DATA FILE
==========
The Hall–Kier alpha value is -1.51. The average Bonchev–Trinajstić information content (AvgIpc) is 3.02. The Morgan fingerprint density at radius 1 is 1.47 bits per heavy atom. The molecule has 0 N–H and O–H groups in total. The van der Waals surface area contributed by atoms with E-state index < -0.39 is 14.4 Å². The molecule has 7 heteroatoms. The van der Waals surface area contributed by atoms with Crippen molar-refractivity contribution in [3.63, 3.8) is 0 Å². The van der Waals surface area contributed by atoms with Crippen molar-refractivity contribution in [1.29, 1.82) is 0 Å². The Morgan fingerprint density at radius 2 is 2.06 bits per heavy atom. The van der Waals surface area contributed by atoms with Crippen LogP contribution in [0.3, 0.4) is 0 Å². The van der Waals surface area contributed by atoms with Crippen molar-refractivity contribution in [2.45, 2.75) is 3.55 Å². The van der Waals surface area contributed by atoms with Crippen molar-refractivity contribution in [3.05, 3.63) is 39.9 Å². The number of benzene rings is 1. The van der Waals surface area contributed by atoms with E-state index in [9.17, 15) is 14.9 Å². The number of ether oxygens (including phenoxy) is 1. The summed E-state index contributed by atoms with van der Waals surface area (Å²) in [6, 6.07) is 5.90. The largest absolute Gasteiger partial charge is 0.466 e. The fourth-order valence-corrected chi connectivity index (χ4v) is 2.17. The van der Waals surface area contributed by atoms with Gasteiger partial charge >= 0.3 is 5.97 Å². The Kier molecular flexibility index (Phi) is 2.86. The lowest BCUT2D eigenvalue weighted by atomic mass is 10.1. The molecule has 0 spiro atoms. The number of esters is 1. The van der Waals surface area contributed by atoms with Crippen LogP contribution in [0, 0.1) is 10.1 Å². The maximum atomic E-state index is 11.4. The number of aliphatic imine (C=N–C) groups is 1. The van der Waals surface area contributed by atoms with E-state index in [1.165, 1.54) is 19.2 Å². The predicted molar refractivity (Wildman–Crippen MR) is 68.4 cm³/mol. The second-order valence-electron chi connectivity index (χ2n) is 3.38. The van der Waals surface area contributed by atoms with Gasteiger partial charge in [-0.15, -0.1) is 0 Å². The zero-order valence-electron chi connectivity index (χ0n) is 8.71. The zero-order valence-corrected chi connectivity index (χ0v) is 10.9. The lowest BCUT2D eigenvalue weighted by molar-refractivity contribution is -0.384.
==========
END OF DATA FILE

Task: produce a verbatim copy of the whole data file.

The Hall–Kier alpha value is -1.51. The average Bonchev–Trinajstić information content (AvgIpc) is 3.02. The Morgan fingerprint density at radius 1 is 1.47 bits per heavy atom. The molecule has 0 N–H and O–H groups in total. The van der Waals surface area contributed by atoms with E-state index < -0.39 is 14.4 Å². The molecule has 7 heteroatoms. The van der Waals surface area contributed by atoms with Crippen molar-refractivity contribution in [3.63, 3.8) is 0 Å². The van der Waals surface area contributed by atoms with Crippen molar-refractivity contribution in [1.29, 1.82) is 0 Å². The Morgan fingerprint density at radius 2 is 2.06 bits per heavy atom. The van der Waals surface area contributed by atoms with Crippen LogP contribution in [0.3, 0.4) is 0 Å². The van der Waals surface area contributed by atoms with Crippen molar-refractivity contribution in [2.45, 2.75) is 3.55 Å². The van der Waals surface area contributed by atoms with Crippen molar-refractivity contribution in [3.05, 3.63) is 39.9 Å². The number of benzene rings is 1. The van der Waals surface area contributed by atoms with E-state index in [9.17, 15) is 14.9 Å². The number of ether oxygens (including phenoxy) is 1. The summed E-state index contributed by atoms with van der Waals surface area (Å²) in [6, 6.07) is 5.90. The largest absolute Gasteiger partial charge is 0.466 e. The fourth-order valence-corrected chi connectivity index (χ4v) is 2.17. The van der Waals surface area contributed by atoms with Gasteiger partial charge >= 0.3 is 5.97 Å². The Kier molecular flexibility index (Phi) is 2.86. The lowest BCUT2D eigenvalue weighted by atomic mass is 10.1. The molecule has 0 spiro atoms. The number of esters is 1. The van der Waals surface area contributed by atoms with Crippen LogP contribution in [0, 0.1) is 10.1 Å². The maximum atomic E-state index is 11.4. The number of aliphatic imine (C=N–C) groups is 1. The van der Waals surface area contributed by atoms with E-state index in [1.165, 1.54) is 19.2 Å². The predicted molar refractivity (Wildman–Crippen MR) is 68.4 cm³/mol. The second-order valence-electron chi connectivity index (χ2n) is 3.38. The van der Waals surface area contributed by atoms with Gasteiger partial charge in [-0.15, -0.1) is 0 Å². The zero-order valence-electron chi connectivity index (χ0n) is 8.71. The zero-order valence-corrected chi connectivity index (χ0v) is 10.9. The lowest BCUT2D eigenvalue weighted by molar-refractivity contribution is -0.384.